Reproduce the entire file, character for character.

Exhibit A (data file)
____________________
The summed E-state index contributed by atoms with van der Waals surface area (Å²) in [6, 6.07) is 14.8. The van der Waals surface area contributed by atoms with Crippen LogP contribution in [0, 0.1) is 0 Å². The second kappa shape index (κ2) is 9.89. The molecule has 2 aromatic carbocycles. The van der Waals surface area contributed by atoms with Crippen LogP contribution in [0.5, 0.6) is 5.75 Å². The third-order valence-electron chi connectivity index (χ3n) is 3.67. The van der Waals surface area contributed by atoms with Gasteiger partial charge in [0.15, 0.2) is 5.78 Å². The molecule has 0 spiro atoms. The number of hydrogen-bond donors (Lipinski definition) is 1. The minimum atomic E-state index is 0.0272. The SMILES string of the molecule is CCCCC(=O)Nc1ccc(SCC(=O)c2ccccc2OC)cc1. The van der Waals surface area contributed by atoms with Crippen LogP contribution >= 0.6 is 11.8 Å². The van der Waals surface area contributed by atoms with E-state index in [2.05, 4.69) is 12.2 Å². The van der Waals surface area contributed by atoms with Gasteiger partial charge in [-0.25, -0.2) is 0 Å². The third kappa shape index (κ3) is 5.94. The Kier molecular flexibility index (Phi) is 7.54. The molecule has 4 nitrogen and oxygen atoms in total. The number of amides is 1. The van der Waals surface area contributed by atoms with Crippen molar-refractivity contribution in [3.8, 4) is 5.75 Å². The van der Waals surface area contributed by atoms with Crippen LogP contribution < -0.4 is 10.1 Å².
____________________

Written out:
The summed E-state index contributed by atoms with van der Waals surface area (Å²) in [6, 6.07) is 14.8. The van der Waals surface area contributed by atoms with Crippen LogP contribution in [0, 0.1) is 0 Å². The second kappa shape index (κ2) is 9.89. The molecule has 2 aromatic carbocycles. The van der Waals surface area contributed by atoms with Crippen LogP contribution in [0.5, 0.6) is 5.75 Å². The third-order valence-electron chi connectivity index (χ3n) is 3.67. The van der Waals surface area contributed by atoms with Gasteiger partial charge in [0.15, 0.2) is 5.78 Å². The molecule has 0 spiro atoms. The number of hydrogen-bond donors (Lipinski definition) is 1. The minimum atomic E-state index is 0.0272. The SMILES string of the molecule is CCCCC(=O)Nc1ccc(SCC(=O)c2ccccc2OC)cc1. The van der Waals surface area contributed by atoms with Crippen LogP contribution >= 0.6 is 11.8 Å². The van der Waals surface area contributed by atoms with E-state index in [2.05, 4.69) is 12.2 Å². The van der Waals surface area contributed by atoms with Gasteiger partial charge in [-0.25, -0.2) is 0 Å². The third kappa shape index (κ3) is 5.94. The Kier molecular flexibility index (Phi) is 7.54. The molecule has 4 nitrogen and oxygen atoms in total. The number of amides is 1. The van der Waals surface area contributed by atoms with Crippen molar-refractivity contribution in [3.8, 4) is 5.75 Å². The van der Waals surface area contributed by atoms with Crippen LogP contribution < -0.4 is 10.1 Å².